Even though MySpace or Spotify can give one only the music without the movement, you'll probably get the idea. And if you don't, check out YouTube and the tour dates. I would say that Semmarit does the same to Finnish choir music that Koff Porter does to Finnish beer: makes a difference.

Links to the other bloggers' posts on Koff Porter (in alphabetical order - blogs in Finnish):

Sunday, December 27, 2015

Ölbeat 003: Top Fuel Hippie Juice IPA

Brewery: Top Fuel Beer Company
Country: Finland
Style: India Pale Ale
Abv: 7,2 %
Juicy Fruit for Hippies and Friends
Top Fuel Beer Company operates in Lohja near the Finnish capital area. It's a fairly new microbrewery - started in early 2014 - and has yet a few brews available. Which is smart and customer-friendly, by the way: it's better to have couple of good brands than to have one OK with dozen drinkable or non-drinkable. Hippie Juice is the second beer I have tasted from the brewery and I'm still impressed.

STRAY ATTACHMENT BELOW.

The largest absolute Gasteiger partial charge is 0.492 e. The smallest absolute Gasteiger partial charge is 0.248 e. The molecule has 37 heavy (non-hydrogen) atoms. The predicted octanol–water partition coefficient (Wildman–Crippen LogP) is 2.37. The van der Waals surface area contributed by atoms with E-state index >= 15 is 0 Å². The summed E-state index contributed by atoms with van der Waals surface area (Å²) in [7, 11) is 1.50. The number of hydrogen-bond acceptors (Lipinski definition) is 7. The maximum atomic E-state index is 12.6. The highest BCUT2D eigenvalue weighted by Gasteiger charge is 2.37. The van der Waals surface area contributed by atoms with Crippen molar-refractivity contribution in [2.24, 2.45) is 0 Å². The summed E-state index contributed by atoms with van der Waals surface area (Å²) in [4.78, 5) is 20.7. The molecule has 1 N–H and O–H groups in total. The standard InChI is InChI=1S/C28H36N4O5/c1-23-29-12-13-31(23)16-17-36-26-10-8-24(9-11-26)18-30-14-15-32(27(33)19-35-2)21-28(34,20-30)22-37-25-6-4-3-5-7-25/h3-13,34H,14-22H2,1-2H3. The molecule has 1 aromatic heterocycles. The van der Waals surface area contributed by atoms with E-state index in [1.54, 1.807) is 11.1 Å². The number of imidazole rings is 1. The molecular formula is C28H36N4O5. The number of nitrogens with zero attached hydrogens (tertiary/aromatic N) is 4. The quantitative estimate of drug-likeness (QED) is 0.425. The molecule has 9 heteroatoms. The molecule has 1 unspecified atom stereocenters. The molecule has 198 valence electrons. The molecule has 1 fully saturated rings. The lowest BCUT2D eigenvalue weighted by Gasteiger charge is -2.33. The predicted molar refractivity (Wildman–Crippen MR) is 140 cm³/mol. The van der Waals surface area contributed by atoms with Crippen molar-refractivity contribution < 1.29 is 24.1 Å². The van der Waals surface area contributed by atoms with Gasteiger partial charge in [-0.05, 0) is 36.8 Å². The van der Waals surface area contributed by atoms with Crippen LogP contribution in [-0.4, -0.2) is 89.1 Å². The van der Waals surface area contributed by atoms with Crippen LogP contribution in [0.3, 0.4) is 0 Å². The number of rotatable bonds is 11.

What about the beer?
Colour is cloudy orange with huge bubbly white head. Aroma has a mild scent of hops and orange. Taste combines medium bitter hops with grapefruit. Nice balance. Palate gets hit with peach. Aftertaste is mostly hoppy with some sweet fruit (orange, peach, pineapple?).

Very enjoyable beer. Reminded me of sunshine, warmth and summer in the middle of everlasting dark fall in December(!) 2015. Doesn't bring chills and thrills with complexity, but ain't in any way predictable. The brewery stays as an interesting one.



Because of the summerlike taste and the hippie-themed name of the beer, the choice was clear from the first sip:

The Mamas & the Papas: California Dreamin' (YouTube)
Released in December 1965 and from the 1965 album If You Can Believe Your Eyes and Ears, the song started the folk rock singers' success story. It gives a sample of what was to become the group's trademark: punctual vocal harmonies, this time led by Denny Doherty. The song was written by John and Michelle Phillips, the couple that formed the other half of the group. The lyrics of the song tell about the singer's longing for California's summer while having a winter walk and seeing the brown leaves and the grey sky. I longed for just Finnish summer but felt exactly same as the singer while enjoying Hippie Juice.